For a lighthearted workplace comedy, The IT Crowd is in the running as my favorite. The episodes “The Haunting of Bill Crouse” (wherein Moss accidentally convinces the whole office that Jen has died), “Are We Not Men?” (the guys pretend to be soccer fans to make friends and end up accessories to a robbery), and “Italian for Beginners” (where Jen uses translation software to pretend she speaks Italian) are absolutely hilarious, and it was hard to stop that list at just three. Recommended for fans of The Office (British or American), Parks & Recreation, Spaced, Coupling, and Community.

met nijinsky

When Stravinsky Met Nijinsky by Lauren Stringer: This is the story of how the famous composer, Stravinsky, and the famous dancer, Nijinsky, collaborated to create a performance of Stravinsky’s work that was so shockingly avant-garde that it caused a riot in the streets of Paris.* Can you imagine a ballet so shocking that it caused fistfights and screaming matches across the aisles of a sophisticated French theater in 1913? Astounding!

This book is to be read with “The Rite of Spring” playing in the background or not at all – the illustrations complement the music in a way that’s truly special. It’s so necessary to really enjoying the book that I’m a little mad it doesn’t include a CD, but of course you can always get the music independently from the library – whether you want it on CD or if you want to download it directly from Freegal!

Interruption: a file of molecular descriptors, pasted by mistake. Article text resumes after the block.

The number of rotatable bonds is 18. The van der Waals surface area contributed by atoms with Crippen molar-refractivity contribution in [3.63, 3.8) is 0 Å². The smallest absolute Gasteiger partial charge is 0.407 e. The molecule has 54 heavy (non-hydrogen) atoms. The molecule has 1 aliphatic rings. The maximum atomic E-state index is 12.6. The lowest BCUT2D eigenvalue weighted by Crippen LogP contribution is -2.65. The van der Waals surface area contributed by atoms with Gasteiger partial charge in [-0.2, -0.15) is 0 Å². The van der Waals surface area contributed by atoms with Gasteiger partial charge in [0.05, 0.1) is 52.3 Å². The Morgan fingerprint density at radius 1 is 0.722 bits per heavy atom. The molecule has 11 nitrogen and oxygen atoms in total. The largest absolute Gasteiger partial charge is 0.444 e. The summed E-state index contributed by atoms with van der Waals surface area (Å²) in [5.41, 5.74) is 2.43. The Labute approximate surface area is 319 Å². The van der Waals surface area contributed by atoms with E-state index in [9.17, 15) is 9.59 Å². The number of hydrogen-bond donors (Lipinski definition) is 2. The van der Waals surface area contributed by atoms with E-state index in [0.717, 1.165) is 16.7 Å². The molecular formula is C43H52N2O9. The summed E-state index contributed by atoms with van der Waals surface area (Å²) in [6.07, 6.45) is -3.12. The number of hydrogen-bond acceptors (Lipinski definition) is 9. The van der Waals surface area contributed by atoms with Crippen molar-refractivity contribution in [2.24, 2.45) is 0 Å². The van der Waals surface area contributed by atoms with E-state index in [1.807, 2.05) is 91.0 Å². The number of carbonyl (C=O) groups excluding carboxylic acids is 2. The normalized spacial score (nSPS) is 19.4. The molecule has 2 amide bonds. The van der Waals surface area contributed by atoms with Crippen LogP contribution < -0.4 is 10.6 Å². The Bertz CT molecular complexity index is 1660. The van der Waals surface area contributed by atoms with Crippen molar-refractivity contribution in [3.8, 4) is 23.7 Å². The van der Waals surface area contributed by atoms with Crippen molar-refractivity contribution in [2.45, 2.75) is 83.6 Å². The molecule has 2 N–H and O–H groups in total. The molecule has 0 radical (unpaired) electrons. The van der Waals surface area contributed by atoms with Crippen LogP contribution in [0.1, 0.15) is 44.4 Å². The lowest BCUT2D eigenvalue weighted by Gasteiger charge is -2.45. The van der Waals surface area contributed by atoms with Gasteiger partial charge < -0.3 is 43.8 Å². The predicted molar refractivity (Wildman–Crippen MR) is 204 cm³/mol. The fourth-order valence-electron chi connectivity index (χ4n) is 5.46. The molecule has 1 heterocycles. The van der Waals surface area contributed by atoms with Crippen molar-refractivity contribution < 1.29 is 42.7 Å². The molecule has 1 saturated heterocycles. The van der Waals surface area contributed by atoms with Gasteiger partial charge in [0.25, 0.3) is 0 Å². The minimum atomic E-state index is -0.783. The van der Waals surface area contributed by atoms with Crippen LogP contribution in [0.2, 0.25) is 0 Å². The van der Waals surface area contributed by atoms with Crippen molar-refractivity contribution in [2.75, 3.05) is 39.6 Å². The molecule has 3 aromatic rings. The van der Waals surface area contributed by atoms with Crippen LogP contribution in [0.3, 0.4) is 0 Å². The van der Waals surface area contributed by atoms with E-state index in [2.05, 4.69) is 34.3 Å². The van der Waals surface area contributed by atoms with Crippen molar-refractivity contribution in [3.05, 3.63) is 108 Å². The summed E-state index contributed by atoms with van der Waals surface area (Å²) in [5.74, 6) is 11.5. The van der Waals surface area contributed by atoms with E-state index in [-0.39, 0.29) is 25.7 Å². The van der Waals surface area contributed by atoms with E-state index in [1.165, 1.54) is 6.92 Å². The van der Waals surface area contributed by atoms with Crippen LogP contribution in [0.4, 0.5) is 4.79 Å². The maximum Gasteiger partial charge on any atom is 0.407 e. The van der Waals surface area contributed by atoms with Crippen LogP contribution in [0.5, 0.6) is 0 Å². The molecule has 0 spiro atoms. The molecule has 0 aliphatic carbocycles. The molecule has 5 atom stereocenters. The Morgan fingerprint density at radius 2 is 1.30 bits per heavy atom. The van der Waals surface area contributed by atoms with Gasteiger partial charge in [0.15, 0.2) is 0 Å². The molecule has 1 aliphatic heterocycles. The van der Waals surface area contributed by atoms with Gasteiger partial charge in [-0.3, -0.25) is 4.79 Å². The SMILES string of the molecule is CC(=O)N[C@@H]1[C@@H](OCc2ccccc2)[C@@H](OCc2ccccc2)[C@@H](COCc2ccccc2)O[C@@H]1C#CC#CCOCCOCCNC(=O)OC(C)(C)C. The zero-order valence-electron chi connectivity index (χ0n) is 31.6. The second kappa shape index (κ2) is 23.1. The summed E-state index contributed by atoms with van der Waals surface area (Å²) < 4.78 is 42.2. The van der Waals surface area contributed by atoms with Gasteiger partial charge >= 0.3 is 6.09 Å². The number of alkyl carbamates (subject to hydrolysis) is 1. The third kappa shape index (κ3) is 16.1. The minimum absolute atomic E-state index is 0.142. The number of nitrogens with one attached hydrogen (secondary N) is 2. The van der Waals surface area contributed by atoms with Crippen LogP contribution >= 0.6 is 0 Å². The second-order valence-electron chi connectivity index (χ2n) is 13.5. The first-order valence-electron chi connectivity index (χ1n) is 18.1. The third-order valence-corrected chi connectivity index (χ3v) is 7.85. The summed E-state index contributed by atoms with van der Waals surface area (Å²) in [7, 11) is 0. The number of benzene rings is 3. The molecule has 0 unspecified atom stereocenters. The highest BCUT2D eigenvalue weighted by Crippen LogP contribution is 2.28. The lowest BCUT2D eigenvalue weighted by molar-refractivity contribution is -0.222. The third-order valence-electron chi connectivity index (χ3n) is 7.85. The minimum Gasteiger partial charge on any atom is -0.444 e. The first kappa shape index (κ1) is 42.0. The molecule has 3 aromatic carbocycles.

when stravinsky“The Rite of Spring” is the music playing during the death-of-the-dinosaurs segment in Disney’s Fantasia, or as my childhood self knew it, “one of the scary parts!” This is powerful music, and accompanied by powerful, beautiful illustrations, this book is one to check out.

 *Please note: the library cannot be held responsible for any damage done to your home or car by riots this book/music may cause.

wonder

Wonder by R.J. Palacio: This book came into my life like a freight train of emotion and steamrolled over everything else I was doing. Auggie is starting fifth grade after being homeschooled for the previous five years: he has extreme facial deformities that make going out in public an almost unbearable trial. Everywhere he goes, people stare at him and whisper to each other. Auggie almost always notices, and wants so very much just to be normal. Inside, he’s as normal as any bright ten year old can be – he adores Star Wars, he likes to play Halo, he’s read all the Diary of a Wimpy Kid books, and Halloween is his favorite holiday (since everyone is wearing a mask, he can too, and goes around just like a truly normal kid).